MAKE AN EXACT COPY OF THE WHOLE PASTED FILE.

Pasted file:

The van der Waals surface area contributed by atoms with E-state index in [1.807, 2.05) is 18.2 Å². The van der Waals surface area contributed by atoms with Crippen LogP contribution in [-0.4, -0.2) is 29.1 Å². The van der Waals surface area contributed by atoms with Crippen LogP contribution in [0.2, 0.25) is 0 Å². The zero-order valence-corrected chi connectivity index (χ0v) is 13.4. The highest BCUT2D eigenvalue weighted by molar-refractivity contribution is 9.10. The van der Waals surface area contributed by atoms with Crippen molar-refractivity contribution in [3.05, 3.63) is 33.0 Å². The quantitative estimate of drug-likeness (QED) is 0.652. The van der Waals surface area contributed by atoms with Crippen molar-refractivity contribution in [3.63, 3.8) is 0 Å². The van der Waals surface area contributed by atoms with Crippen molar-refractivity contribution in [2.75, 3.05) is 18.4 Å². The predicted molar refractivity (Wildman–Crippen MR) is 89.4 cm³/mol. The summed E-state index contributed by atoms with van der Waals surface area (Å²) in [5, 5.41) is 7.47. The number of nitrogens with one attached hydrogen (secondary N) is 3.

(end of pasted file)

The van der Waals surface area contributed by atoms with E-state index in [1.807, 2.05) is 18.2 Å². The van der Waals surface area contributed by atoms with Crippen LogP contribution in [-0.4, -0.2) is 29.1 Å². The van der Waals surface area contributed by atoms with Crippen LogP contribution in [0.2, 0.25) is 0 Å². The zero-order valence-corrected chi connectivity index (χ0v) is 13.4. The highest BCUT2D eigenvalue weighted by molar-refractivity contribution is 9.10. The van der Waals surface area contributed by atoms with Crippen molar-refractivity contribution in [3.05, 3.63) is 33.0 Å². The quantitative estimate of drug-likeness (QED) is 0.652. The van der Waals surface area contributed by atoms with Crippen molar-refractivity contribution in [3.63, 3.8) is 0 Å². The van der Waals surface area contributed by atoms with Crippen molar-refractivity contribution in [2.75, 3.05) is 18.4 Å². The predicted molar refractivity (Wildman–Crippen MR) is 89.4 cm³/mol. The summed E-state index contributed by atoms with van der Waals surface area (Å²) in [5, 5.41) is 7.47. The number of nitrogens with one attached hydrogen (secondary N) is 3.